The U.S. has enough to do to fight today’s battles without needlessly prolonging yesterday’s.

(From: The Hill)

Cuba Hosts Int”l Scientific Congress CNIC 2015

Image result for cnic 2015

A keynote speech by U.S. doctor Kevin Spelman, of the University of Maryland, will characterize today”s sessions of the International Scientific Congress, CNIC 2015.

This specialist in medicinal plant researches and consultant for the natural products industry in the United States will give a lecture as part of the symposium on natural products of the forum.

The meeting, running at the Havana’s Conference Center, marks the 50th anniversary of CNIC, an institution dedicated to research, development and commercialization of products and services on natural, bio-medical and technological sciences.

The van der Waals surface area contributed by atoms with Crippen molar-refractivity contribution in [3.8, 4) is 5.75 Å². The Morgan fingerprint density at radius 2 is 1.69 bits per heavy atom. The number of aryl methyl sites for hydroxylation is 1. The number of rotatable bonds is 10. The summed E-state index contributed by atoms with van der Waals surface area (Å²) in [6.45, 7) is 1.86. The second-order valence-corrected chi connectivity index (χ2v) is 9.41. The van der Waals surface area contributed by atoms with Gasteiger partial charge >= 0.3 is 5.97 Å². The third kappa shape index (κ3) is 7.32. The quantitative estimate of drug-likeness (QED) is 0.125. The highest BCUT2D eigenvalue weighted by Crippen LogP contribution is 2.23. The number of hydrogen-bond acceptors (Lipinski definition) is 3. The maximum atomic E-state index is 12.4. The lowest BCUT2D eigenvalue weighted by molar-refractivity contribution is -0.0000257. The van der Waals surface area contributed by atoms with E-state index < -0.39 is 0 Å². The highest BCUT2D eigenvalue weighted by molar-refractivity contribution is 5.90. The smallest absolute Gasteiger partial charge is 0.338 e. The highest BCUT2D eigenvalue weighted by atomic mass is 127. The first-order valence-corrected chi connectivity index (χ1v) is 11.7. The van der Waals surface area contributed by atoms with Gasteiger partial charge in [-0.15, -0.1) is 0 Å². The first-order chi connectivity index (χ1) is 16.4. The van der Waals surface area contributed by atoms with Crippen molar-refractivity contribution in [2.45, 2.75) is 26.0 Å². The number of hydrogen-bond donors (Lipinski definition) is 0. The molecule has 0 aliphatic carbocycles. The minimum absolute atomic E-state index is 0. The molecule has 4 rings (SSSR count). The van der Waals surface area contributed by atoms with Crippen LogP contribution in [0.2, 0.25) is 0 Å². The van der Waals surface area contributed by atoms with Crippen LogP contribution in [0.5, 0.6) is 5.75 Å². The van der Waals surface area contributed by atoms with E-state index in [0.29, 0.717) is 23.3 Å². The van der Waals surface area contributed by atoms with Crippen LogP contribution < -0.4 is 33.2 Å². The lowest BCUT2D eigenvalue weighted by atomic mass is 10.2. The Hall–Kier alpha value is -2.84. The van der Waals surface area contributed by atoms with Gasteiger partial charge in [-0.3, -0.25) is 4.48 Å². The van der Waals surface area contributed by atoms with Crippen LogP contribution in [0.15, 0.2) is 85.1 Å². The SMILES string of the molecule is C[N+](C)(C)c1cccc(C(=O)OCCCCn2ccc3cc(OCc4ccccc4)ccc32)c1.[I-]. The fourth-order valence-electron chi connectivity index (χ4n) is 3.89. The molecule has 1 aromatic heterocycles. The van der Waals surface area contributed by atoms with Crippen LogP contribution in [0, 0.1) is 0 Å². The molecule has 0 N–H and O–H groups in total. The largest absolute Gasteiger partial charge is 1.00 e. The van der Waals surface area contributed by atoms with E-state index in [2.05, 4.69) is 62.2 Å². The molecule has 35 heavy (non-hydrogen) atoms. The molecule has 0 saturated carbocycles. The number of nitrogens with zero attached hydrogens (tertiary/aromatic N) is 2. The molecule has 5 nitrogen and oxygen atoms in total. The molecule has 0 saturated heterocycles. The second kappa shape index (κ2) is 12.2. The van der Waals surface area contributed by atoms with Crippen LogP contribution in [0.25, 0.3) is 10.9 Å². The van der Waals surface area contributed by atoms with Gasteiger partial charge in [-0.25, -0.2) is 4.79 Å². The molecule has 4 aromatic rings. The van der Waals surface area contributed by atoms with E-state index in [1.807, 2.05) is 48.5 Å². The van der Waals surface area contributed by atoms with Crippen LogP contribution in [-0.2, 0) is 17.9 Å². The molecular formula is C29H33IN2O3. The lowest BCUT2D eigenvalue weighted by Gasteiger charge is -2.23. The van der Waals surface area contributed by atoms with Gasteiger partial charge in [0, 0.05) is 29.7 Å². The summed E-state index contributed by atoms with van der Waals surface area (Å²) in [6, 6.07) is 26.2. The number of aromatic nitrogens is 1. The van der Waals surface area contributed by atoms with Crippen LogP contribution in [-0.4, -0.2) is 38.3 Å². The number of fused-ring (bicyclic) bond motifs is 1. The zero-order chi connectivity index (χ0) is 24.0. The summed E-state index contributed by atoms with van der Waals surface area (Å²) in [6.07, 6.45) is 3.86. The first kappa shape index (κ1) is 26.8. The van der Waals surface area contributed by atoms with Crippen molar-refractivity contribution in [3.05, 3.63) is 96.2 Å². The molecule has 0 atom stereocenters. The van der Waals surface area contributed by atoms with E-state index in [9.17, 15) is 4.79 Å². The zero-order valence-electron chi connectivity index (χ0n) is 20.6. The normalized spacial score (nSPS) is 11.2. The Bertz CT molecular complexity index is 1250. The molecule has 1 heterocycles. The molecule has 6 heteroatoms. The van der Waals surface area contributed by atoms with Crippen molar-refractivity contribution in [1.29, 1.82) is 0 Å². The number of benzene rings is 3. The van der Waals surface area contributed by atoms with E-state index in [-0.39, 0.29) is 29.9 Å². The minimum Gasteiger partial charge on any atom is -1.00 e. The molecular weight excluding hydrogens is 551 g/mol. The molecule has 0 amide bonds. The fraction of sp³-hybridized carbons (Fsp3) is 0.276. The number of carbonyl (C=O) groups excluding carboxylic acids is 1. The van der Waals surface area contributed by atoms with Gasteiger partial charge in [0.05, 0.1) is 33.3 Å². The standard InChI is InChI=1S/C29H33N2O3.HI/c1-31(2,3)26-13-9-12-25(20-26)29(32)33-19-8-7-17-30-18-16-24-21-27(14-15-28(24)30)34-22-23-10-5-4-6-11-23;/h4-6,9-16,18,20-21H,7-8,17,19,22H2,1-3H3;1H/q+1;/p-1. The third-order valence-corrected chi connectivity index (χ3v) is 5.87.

About 300 researchers from more than 60 Cuban institutions and 250 experts from at least 30 countries are attending this congress.

The event includes the Symposium of Natural Products, focused on chemistry, pharmacology, toxicology, clinic assessment of medicines, and nutritional supplements of natural origin.

The Seventh International Symposium on Environment, the Fourth Symposium on Infectious Diseases and Vaccines, and the Eighth International Symposium of Medical Application of Ozone, are also on the list.

The second edition of the International Symposium on Technological Surveillance and the Second Workshop on Scientometric Studies will be held.

Also included are the international workshops on Finished Pharmaceutical Forms and Industrial Processes, Innovation and Knowledge Management, and the contest on Scientific Cinema and Video, Videociencia 2015.